What makes this so jaw-droppingly improbable is the fact that South Carolina was the most pro-slavery state in America. It was the first to join the Confederacy, and it was where the first shot of the Civil War was fired. While the white landowners of South Carolina were fighting for their independence from the British, their black slaves were desperately trying to defect behind British lines where they could gain their freedom.

But whether nefariously or as a ham-handed plot device, The Patriot twists the situation into one where Martin’s black workers (who describe themselves as “free men,” yet are clearly subservient to him) have to run and hide from the British because they don’t want to be taken off the plantation (!). Got that, kids? The Revolutionary War happened because those evil abolitionist Brits tried to pry good plantation jobs out of the hands of free Southern blacks.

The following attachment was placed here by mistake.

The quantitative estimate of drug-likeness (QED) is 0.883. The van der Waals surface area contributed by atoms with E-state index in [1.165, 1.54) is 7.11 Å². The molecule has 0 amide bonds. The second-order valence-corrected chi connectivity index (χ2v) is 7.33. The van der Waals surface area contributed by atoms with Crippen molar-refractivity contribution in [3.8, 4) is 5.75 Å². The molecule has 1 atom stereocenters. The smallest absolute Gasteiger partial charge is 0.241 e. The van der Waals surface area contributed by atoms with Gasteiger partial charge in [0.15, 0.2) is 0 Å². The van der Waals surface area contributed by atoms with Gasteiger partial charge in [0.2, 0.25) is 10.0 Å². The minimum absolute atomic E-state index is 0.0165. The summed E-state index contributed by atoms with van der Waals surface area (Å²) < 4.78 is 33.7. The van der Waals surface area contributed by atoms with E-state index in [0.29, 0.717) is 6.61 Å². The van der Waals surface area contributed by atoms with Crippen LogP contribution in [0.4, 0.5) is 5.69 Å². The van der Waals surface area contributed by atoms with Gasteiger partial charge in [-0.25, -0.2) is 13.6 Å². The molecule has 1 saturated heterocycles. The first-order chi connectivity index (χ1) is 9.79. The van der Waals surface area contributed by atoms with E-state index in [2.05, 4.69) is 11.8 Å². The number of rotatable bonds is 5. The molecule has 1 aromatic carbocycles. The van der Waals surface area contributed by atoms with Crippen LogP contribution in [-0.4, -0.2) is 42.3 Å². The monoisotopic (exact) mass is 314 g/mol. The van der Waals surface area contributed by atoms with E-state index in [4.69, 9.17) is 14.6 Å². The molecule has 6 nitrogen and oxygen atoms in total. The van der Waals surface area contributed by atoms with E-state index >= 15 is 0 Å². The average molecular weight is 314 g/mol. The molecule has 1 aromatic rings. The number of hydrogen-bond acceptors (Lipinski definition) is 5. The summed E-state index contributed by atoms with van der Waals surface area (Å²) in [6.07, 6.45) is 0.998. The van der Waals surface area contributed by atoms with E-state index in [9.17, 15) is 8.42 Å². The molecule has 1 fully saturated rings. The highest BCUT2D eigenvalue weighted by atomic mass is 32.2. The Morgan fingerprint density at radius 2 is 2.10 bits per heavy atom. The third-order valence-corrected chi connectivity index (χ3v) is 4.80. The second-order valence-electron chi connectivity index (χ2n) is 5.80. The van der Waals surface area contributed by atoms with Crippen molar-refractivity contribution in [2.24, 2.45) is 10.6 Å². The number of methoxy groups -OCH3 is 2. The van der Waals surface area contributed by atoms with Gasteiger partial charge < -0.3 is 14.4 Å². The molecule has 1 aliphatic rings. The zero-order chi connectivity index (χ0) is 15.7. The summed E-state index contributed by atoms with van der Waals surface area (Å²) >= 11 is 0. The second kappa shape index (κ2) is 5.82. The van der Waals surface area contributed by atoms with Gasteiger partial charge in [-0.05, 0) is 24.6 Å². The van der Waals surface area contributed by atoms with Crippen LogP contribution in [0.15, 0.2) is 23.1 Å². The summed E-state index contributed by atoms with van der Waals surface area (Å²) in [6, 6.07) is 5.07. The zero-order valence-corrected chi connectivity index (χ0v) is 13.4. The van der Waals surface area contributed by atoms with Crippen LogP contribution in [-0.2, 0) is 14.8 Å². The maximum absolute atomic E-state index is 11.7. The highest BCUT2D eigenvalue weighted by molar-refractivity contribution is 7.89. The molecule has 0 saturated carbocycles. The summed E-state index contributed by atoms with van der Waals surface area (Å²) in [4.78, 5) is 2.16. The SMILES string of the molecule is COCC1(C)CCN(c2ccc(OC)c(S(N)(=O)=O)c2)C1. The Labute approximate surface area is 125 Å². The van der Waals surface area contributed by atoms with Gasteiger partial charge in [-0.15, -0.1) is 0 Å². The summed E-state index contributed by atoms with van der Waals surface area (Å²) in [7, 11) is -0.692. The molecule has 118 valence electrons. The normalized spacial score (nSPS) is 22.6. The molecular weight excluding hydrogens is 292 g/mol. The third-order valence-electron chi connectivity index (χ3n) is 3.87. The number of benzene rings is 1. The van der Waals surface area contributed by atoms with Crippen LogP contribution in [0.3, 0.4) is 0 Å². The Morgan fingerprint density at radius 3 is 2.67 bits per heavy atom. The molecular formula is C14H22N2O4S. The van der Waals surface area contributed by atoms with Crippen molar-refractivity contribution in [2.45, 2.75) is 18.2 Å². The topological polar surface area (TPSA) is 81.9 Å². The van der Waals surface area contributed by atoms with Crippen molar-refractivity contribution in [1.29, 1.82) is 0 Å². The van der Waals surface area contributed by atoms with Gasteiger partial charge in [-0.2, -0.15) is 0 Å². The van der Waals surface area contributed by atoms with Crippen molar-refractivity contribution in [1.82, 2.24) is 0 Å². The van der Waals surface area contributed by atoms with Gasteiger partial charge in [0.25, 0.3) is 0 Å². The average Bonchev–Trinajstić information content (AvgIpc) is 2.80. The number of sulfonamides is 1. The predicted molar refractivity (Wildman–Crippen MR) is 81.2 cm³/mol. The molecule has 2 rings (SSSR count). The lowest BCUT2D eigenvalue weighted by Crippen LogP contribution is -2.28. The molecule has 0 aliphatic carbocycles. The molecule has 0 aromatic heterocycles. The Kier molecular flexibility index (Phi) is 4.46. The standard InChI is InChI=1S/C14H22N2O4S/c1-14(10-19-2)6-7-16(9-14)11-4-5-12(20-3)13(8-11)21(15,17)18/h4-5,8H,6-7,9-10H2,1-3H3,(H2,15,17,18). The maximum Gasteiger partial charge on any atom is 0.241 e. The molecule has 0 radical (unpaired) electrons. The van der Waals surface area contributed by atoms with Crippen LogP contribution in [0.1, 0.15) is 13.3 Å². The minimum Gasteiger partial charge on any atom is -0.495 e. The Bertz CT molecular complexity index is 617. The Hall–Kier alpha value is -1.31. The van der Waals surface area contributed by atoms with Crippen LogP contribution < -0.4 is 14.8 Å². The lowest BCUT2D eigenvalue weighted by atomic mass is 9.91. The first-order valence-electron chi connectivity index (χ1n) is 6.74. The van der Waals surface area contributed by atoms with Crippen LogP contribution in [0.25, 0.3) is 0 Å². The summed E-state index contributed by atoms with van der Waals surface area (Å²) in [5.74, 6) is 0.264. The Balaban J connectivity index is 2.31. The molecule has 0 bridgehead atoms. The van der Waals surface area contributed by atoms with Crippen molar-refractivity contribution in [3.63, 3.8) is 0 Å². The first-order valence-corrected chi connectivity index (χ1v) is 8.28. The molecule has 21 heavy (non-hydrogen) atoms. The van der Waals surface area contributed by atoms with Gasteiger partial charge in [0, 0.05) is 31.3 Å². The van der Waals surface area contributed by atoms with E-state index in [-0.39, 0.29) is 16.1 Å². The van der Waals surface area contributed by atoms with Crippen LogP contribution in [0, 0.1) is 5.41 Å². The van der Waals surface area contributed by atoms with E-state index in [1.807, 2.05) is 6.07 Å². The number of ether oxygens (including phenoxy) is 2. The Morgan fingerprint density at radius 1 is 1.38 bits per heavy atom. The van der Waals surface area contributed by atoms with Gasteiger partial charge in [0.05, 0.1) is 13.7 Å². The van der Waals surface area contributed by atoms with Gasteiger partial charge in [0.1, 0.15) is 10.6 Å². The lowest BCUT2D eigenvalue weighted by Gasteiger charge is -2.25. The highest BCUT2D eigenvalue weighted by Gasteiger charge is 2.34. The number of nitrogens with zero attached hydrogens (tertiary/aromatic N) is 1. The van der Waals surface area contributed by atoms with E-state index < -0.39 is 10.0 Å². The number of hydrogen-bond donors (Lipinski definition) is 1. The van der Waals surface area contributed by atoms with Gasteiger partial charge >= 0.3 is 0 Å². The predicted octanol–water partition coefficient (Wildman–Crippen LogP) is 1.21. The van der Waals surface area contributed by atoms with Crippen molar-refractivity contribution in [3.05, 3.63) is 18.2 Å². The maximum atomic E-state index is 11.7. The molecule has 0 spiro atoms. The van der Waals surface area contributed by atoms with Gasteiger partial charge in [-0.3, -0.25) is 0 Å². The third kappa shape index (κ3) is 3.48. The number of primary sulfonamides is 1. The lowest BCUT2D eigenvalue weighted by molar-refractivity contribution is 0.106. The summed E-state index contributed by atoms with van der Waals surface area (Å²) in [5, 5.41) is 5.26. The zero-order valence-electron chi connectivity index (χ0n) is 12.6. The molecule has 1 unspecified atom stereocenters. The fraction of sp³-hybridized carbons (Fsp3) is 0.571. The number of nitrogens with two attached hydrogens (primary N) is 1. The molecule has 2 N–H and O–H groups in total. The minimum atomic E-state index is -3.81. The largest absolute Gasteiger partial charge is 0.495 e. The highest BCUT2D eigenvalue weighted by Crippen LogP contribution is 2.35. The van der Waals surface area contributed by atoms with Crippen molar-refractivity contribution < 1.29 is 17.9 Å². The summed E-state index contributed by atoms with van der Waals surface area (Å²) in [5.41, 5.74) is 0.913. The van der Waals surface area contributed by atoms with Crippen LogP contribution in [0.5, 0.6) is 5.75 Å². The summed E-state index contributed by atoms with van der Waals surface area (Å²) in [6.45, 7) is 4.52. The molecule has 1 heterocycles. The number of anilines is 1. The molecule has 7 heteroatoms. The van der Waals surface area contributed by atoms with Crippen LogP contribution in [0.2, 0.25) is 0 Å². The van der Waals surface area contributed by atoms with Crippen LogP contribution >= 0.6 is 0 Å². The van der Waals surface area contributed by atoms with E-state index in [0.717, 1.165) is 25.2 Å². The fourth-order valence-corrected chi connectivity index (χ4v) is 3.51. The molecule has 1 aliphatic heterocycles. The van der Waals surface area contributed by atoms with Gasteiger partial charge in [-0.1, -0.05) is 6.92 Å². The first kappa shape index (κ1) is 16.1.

Even Mel Gibson, who defended everything else about The Patriot, called its whitewash of slavery "a copout". But what’s perhaps even worse is that the rest of the movie contains bits and snatches of fairly accurate history, and these work to cloak the film’s twisted assertion in a veneer of credibility.

This is exactly where D.W. Griffith went wrong, by using his technical mastery to project a beautiful and stirring image that was rotten at its core. In his cruelly revisionist The Birth of a Nation, the KKK rides in to rescue the South, reestablishing white rule and chasing every last carpetbagger back north of the Mason-Dixon.